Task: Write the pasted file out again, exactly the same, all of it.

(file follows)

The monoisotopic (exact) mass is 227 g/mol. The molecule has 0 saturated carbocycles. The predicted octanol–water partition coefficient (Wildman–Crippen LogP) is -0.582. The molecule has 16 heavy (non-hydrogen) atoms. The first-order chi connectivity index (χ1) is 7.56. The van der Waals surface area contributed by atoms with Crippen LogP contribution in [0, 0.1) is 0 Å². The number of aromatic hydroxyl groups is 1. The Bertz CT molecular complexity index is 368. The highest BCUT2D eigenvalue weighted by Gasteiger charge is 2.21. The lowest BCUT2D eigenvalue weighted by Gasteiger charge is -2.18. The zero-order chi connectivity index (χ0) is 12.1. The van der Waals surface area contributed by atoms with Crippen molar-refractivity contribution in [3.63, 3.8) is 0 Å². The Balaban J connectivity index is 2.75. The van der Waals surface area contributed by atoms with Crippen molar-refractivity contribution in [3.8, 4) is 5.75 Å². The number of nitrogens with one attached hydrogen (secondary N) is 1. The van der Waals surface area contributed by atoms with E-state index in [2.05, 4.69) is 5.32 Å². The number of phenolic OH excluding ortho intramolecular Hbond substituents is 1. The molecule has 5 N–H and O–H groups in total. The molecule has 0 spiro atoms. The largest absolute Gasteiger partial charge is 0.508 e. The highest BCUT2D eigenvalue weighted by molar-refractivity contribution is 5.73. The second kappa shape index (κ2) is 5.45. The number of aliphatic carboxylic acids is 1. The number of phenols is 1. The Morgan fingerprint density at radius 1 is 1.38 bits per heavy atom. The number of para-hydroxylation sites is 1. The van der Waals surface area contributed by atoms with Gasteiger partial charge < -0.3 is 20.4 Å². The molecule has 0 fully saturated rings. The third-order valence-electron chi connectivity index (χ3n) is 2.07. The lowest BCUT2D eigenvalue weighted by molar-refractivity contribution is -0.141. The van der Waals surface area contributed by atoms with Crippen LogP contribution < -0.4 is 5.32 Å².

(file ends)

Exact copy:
The monoisotopic (exact) mass is 227 g/mol. The molecule has 0 saturated carbocycles. The predicted octanol–water partition coefficient (Wildman–Crippen LogP) is -0.582. The molecule has 16 heavy (non-hydrogen) atoms. The first-order chi connectivity index (χ1) is 7.56. The van der Waals surface area contributed by atoms with Crippen LogP contribution in [0, 0.1) is 0 Å². The number of aromatic hydroxyl groups is 1. The Bertz CT molecular complexity index is 368. The highest BCUT2D eigenvalue weighted by Gasteiger charge is 2.21. The lowest BCUT2D eigenvalue weighted by Gasteiger charge is -2.18. The zero-order chi connectivity index (χ0) is 12.1. The van der Waals surface area contributed by atoms with Crippen molar-refractivity contribution in [3.63, 3.8) is 0 Å². The Balaban J connectivity index is 2.75. The van der Waals surface area contributed by atoms with Crippen molar-refractivity contribution in [3.8, 4) is 5.75 Å². The number of nitrogens with one attached hydrogen (secondary N) is 1. The van der Waals surface area contributed by atoms with E-state index in [2.05, 4.69) is 5.32 Å². The number of phenolic OH excluding ortho intramolecular Hbond substituents is 1. The molecule has 5 N–H and O–H groups in total. The molecule has 0 spiro atoms. The largest absolute Gasteiger partial charge is 0.508 e. The highest BCUT2D eigenvalue weighted by molar-refractivity contribution is 5.73. The second kappa shape index (κ2) is 5.45. The number of aliphatic carboxylic acids is 1. The number of phenols is 1. The Morgan fingerprint density at radius 1 is 1.38 bits per heavy atom. The number of para-hydroxylation sites is 1. The van der Waals surface area contributed by atoms with Gasteiger partial charge < -0.3 is 20.4 Å². The molecule has 0 fully saturated rings. The third-order valence-electron chi connectivity index (χ3n) is 2.07. The lowest BCUT2D eigenvalue weighted by molar-refractivity contribution is -0.141. The van der Waals surface area contributed by atoms with Crippen LogP contribution < -0.4 is 5.32 Å².